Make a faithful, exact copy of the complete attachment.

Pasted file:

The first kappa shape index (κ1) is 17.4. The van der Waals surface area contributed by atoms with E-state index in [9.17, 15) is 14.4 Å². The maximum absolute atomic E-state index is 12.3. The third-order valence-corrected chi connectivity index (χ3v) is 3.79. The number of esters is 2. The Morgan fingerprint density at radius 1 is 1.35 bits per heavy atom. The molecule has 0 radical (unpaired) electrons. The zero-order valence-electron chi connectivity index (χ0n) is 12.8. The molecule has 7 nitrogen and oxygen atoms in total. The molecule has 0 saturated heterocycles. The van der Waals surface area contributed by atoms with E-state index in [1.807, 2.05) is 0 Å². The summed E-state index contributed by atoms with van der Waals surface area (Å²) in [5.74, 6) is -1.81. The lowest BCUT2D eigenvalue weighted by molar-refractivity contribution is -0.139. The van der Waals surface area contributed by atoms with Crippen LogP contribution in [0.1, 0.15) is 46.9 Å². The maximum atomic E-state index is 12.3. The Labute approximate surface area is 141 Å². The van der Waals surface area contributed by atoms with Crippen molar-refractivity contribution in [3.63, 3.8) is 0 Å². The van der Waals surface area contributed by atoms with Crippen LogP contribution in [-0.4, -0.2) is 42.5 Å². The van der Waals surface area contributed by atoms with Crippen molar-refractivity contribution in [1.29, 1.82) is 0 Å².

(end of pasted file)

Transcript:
The first kappa shape index (κ1) is 17.4. The van der Waals surface area contributed by atoms with E-state index in [9.17, 15) is 14.4 Å². The maximum absolute atomic E-state index is 12.3. The third-order valence-corrected chi connectivity index (χ3v) is 3.79. The number of esters is 2. The Morgan fingerprint density at radius 1 is 1.35 bits per heavy atom. The molecule has 0 radical (unpaired) electrons. The zero-order valence-electron chi connectivity index (χ0n) is 12.8. The molecule has 7 nitrogen and oxygen atoms in total. The molecule has 0 saturated heterocycles. The van der Waals surface area contributed by atoms with E-state index in [1.807, 2.05) is 0 Å². The summed E-state index contributed by atoms with van der Waals surface area (Å²) in [5.74, 6) is -1.81. The lowest BCUT2D eigenvalue weighted by molar-refractivity contribution is -0.139. The van der Waals surface area contributed by atoms with Crippen LogP contribution in [0.1, 0.15) is 46.9 Å². The maximum atomic E-state index is 12.3. The Labute approximate surface area is 141 Å². The van der Waals surface area contributed by atoms with Crippen molar-refractivity contribution in [3.63, 3.8) is 0 Å². The van der Waals surface area contributed by atoms with Crippen LogP contribution in [-0.4, -0.2) is 42.5 Å². The van der Waals surface area contributed by atoms with Crippen molar-refractivity contribution in [1.29, 1.82) is 0 Å².